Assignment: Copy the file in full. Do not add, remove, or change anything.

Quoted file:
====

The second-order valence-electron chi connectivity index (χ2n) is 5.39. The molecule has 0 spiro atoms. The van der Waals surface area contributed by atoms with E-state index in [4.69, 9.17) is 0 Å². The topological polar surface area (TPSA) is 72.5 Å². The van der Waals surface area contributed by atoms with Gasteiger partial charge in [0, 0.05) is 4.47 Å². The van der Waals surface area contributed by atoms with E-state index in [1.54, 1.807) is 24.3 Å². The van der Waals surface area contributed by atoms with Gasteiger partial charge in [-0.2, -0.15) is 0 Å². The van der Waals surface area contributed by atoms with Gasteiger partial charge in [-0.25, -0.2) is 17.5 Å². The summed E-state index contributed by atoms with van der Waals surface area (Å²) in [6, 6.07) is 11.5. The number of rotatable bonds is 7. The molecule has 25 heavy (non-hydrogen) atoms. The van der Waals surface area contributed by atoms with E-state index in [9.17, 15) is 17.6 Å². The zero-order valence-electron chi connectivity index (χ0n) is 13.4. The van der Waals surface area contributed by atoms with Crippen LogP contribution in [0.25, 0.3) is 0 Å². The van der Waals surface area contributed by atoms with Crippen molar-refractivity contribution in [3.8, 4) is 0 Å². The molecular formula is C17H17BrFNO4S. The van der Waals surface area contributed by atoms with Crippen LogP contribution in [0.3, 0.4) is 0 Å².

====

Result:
The second-order valence-electron chi connectivity index (χ2n) is 5.39. The molecule has 0 spiro atoms. The van der Waals surface area contributed by atoms with E-state index in [4.69, 9.17) is 0 Å². The topological polar surface area (TPSA) is 72.5 Å². The van der Waals surface area contributed by atoms with Gasteiger partial charge in [0, 0.05) is 4.47 Å². The van der Waals surface area contributed by atoms with E-state index in [1.54, 1.807) is 24.3 Å². The van der Waals surface area contributed by atoms with Gasteiger partial charge in [-0.2, -0.15) is 0 Å². The van der Waals surface area contributed by atoms with Gasteiger partial charge in [-0.25, -0.2) is 17.5 Å². The summed E-state index contributed by atoms with van der Waals surface area (Å²) in [6, 6.07) is 11.5. The number of rotatable bonds is 7. The molecule has 25 heavy (non-hydrogen) atoms. The van der Waals surface area contributed by atoms with E-state index in [9.17, 15) is 17.6 Å². The zero-order valence-electron chi connectivity index (χ0n) is 13.4. The van der Waals surface area contributed by atoms with Crippen LogP contribution in [0.25, 0.3) is 0 Å². The van der Waals surface area contributed by atoms with Crippen molar-refractivity contribution in [3.8, 4) is 0 Å². The molecular formula is C17H17BrFNO4S. The van der Waals surface area contributed by atoms with Crippen LogP contribution in [0.3, 0.4) is 0 Å².